Memories of a creative childhood in Whitstable

Ghostwriter Marnie Summerfield Smith grew up in Whitstable and after a short time away returned to move in to her old family home. Through her company, Your Memoir, she helps people to write their life stories.

Shapeless clay from which a sculptor forges art is my earliest creative memory. I was only a toddler when Mum saw workmen digging near our home, heaving the red-brown mud to the surface. Mum asked if she could take a lump, probably stowing it in her bottomless Mary-Poppins-on-steroids handbag. That afternoon we baked what we had made from the formless rock.

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After clay came dance – the love of my life. When I was three, I started attending ballet classes with Deborah Capon at her dance school in Castle Road and every day Mum would walk me from school to my classes. I was in my first ever show at the old, old Marlowe Theatre in Canterbury– the one before the one before this one. I credit dance not only with giving me a creative outlet (I still choreograph in my head when I hear evocative music) but confidence and discipline. After Deborah’s recent death her school became Dance Whitstable where I still attend ballet classes.

My mum says she’s not that creative. I think she’s wrong. Her mothering was endlessly creative, from providing my dressing up box (I still have her ‘now vintage’ dresses) to the countless books she read to me. Our garden was stunning. Roses, which love Whitstable clay, filled the front garden. An immaculate veg patch at the rear of the house provided food. Our house backed onto the historic Crab and Winkle railway line and I loved exploring in the woods next to it and collecting chickweed for our chickens, ducks, rabbits and guinea pigs. Whereas dance was very structured, our garden was a place of spontaneity where I could lose myself for hours. Gardening remains a creative outlet for me today. Mum inspired this, together with our family friend, the late Brian Summerfield, whose name I added to mine as a thank you for his kindness throughout my life. Every week, he took Mum and me to a garden or stately home in Kent which offered more cultural experiences and endless sources of beauty in the Garden of England.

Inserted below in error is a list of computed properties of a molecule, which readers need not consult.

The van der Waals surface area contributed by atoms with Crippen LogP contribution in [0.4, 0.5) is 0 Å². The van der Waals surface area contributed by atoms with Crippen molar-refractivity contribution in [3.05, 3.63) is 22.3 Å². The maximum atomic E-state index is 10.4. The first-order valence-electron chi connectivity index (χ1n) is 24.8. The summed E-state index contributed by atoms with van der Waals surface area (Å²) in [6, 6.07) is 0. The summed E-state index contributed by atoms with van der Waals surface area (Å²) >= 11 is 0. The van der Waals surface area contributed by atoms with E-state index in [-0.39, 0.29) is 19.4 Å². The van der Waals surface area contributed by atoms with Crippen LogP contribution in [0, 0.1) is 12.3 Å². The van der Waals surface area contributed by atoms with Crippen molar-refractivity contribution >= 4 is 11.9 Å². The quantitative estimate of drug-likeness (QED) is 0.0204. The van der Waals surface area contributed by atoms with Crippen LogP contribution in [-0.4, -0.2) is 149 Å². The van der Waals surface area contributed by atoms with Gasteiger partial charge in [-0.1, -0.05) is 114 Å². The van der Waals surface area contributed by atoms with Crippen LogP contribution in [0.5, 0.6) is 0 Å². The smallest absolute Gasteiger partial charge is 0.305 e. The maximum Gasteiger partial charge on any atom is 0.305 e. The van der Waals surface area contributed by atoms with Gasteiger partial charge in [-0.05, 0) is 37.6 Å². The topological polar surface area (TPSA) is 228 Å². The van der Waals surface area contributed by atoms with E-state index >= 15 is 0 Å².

When I was five, something very exciting happened in Whitstable. The local drama group, the Lindley Players, started raising funds to convert a church in the High Street into their own theatre. It became the Whitstable Playhouse and Mum was involved from the start. The fundraising jumble sales saw the start of my love affair with rummaging in other people’s unwanteds to create outfits with a flourish. No doubt I wore something theatrical to the theatre’s opening night in 1982. The play we saw was A Voyage Round My Father by John Mortimer, who came along to mark this special occasion. By now I was seven and already performing and Mum’s invovement at the Playhouse was the gift of a lifetime. She set-up and ran the box office and during the school holidays I spent hours practising my singing and dancing at what felt like my very own theatre. I saw every produIMG_5380 copyction and performed in many myself. Dance, theatre, creativity – they were all flourishing in Whitstable and inspiring me to choose a creative career.I performed there with Dance Whitstable in 2015 and discovered that I can still make my way across that darkened stage to the light switches.